The Széchenyi Chain Bridge, it’s one of my favorite bridges on the planet. It was the first bridge to permanently link the Buda and Pest district when it was finished in 1849. The Chain Bridge was regarded as one of the wonders of the world at the time. The designer was supposedly so proud of his work that he boasted no one could ever find flaws of the bridge.
Alas, someone did discover that the lion statues which stood guard at either side were lacking their tongues, prompting the designer to kill himself. Whoops? Whether the silly legends are true or not, the Chain Bridge stands as the number one photographed attraction in Budapest.
6 – Walk around the Danube Promenade
Budapest is wonderful by daytime, but thoroughly breathtaking by night. The buildings and bridges light up the banks of the Danube, and the reflection on the water turns it to the famed blue it should be. Just follow the Pest side of the Danube bank that goes from the Elizabeth Bridge to the Chain Bridge. Across the river, you can observe the major attractions of Buda – Buda Castle, Gellert Hill, and Fisherman’s Bastion.
7 – Shop at the Great Market Hall
Erected in the 19th century, the Central Market Hall is the biggest indoor market in Budapest. The focus is on traditional Hungarian products and maybe a few knick-knacks made in China. On the first floor is the food area with merchants offering everything, including fresh vegetables, sausages, paprika, and all sorts of wines. The second floor has a bunch of vendors selling souvenirs and vintage Hungarian embroidery.
8 – Go inside St. Stephen’s Basilica
St. Stephen’s Basilica Basilica is one of the most important religious buildings in Hungary. Named after Stephen, the first King of Hungary, the basilica stands as a great architectural work of art. Entry is a “donation” of HUF 200, but it’s obligatory because there’s a woman at the entrance who looks strong enough to tackle NFL linebackers – yelling at you to donate.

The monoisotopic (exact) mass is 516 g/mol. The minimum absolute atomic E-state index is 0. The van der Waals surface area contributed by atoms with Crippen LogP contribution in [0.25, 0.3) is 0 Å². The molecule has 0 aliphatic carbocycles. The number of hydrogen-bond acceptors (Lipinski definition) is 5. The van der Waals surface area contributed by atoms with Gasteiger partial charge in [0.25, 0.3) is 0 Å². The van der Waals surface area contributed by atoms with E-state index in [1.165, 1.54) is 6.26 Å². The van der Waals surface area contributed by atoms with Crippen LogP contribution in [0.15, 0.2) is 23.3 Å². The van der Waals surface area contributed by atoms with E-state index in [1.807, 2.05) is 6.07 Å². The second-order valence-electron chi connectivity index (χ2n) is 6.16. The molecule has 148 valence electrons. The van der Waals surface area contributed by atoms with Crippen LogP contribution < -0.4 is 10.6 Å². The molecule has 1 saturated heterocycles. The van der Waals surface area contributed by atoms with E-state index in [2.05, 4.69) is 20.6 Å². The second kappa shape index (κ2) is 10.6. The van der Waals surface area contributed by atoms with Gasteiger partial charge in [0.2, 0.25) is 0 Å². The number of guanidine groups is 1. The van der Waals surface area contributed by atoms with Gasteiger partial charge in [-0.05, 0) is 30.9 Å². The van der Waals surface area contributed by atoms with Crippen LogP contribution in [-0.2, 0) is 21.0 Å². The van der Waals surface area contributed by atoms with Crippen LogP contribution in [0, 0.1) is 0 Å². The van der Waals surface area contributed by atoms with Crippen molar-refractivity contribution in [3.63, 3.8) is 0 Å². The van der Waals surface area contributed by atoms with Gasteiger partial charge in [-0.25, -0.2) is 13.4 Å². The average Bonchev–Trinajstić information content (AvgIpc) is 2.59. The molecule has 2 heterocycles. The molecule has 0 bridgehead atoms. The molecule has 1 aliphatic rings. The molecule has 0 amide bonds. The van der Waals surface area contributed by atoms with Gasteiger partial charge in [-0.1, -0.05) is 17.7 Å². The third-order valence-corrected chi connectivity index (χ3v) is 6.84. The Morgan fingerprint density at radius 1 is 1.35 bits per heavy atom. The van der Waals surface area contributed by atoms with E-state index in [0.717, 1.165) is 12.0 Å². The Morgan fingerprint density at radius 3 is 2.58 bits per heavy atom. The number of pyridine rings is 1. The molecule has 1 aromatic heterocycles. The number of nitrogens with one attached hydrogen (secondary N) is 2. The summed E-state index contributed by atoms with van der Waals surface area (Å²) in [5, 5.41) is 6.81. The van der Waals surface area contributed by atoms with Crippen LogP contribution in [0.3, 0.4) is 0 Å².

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The interior will draw you in with fancy gold details, stylish accents, and dazzling works of art; you can also check out the bright cupolas. It’s considered a holy site, so you have to be decently dressed. You can’t hobo it out here for sure. You can climb up to the dome to see an awesome of the city.
9 – Go on a Look Out at the Fisherman’s Bastion
For sweeping panoramic views of Budapest, go up to the Fisherman’s Bastion on the Buda district. Right across the Chain Bridge, make your way past Buda castle. The hill isn’t particularly steep but can induce a sweat as it meanders towards the stairs of the Fisherman’s Bastion.
The effort will be well worth it, as the views are fantastic. The multi-colored tiles on the Matthias Church offer a welcome sight. Here you can see the famed Parliament Building, Chain Bridge, and the radiant district of Pest from up high.
10 – Have a Beer or a Few at Szimpla Kert Ruin Bar
Ruin pubs are a uniquely Budapest phenomenon. They’re not a place to get “ruined.” Instead, they’re ruined ancient structures converted into pubs and bars all over the city.
The trendy Jewish Quarter has the highest concentration of these bars, and the most popular one being Zimpla Kert.
It’s a derelict labyrinth of steampunk style spaces with an outdoor nook.
Inside is a bunch of bars and restaurants serving traditional drinks and food. Speaking of restaurants, here are the best restaurants in Budapest to get your grub on.
11 – Taste wine at Faust Wine Cellars
Right underneath the Buda Castle is a historic wine cellar that offers a sample of wines from various Hungarian wine regions.
You can also sample traditional Hungarian moonshine, Palinka, a powerful spirit made from various fruits.
The only bummer part is that it’s often busy, and you may have to book ahead.
12 – Check out the Jewish Quarter
The Jewish Quarter is home to one of the largest synagogues outside of Israel. It also has the largest concentration of ruin pubs in the city. In spite of the fact that Hungary’s Jewish populace was dramatically reduced during World War II, there is still a lot of Jewish flavor to this quarter. There’s even a commemoration to Swedish diplomat Roual Wallenberg who assisted scores of Hungarian Jews from the concentration camps and ghettos.